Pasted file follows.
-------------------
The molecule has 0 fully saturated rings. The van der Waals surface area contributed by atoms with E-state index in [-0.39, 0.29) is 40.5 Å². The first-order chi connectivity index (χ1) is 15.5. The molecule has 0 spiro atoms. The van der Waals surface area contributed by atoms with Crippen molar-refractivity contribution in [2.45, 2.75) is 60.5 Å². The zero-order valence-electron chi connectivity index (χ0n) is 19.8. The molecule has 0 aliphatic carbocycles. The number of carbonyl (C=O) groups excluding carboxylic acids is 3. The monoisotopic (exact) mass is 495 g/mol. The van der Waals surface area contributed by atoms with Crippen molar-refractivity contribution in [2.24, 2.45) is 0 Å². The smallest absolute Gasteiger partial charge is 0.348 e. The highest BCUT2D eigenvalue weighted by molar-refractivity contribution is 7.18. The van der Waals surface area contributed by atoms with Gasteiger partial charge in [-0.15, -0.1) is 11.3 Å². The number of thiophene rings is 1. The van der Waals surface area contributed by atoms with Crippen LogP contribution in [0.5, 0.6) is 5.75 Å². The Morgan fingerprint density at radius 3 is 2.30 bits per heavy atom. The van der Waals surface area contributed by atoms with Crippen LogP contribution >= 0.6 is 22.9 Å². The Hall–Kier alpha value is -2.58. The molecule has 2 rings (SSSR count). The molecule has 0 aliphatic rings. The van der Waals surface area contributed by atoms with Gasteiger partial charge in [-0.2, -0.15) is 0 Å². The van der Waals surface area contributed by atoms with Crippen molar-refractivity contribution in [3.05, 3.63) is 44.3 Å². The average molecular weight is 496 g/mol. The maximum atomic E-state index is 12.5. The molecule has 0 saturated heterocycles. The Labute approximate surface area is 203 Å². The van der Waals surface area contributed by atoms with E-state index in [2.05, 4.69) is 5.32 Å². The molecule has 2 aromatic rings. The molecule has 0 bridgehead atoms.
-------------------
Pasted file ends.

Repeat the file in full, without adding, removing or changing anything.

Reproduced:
The molecule has 0 fully saturated rings. The van der Waals surface area contributed by atoms with E-state index in [-0.39, 0.29) is 40.5 Å². The first-order chi connectivity index (χ1) is 15.5. The molecule has 0 spiro atoms. The van der Waals surface area contributed by atoms with Crippen molar-refractivity contribution in [2.45, 2.75) is 60.5 Å². The zero-order valence-electron chi connectivity index (χ0n) is 19.8. The molecule has 0 aliphatic carbocycles. The number of carbonyl (C=O) groups excluding carboxylic acids is 3. The monoisotopic (exact) mass is 495 g/mol. The van der Waals surface area contributed by atoms with Crippen molar-refractivity contribution in [2.24, 2.45) is 0 Å². The smallest absolute Gasteiger partial charge is 0.348 e. The highest BCUT2D eigenvalue weighted by molar-refractivity contribution is 7.18. The van der Waals surface area contributed by atoms with Gasteiger partial charge in [-0.15, -0.1) is 11.3 Å². The number of thiophene rings is 1. The van der Waals surface area contributed by atoms with Crippen LogP contribution in [0.5, 0.6) is 5.75 Å². The Morgan fingerprint density at radius 3 is 2.30 bits per heavy atom. The van der Waals surface area contributed by atoms with Crippen LogP contribution >= 0.6 is 22.9 Å². The Hall–Kier alpha value is -2.58. The molecule has 2 rings (SSSR count). The molecule has 0 aliphatic rings. The van der Waals surface area contributed by atoms with Gasteiger partial charge in [-0.2, -0.15) is 0 Å². The van der Waals surface area contributed by atoms with Crippen molar-refractivity contribution in [3.05, 3.63) is 44.3 Å². The average molecular weight is 496 g/mol. The maximum atomic E-state index is 12.5. The molecule has 0 saturated heterocycles. The Labute approximate surface area is 203 Å². The van der Waals surface area contributed by atoms with E-state index in [2.05, 4.69) is 5.32 Å². The molecule has 2 aromatic rings. The molecule has 0 bridgehead atoms.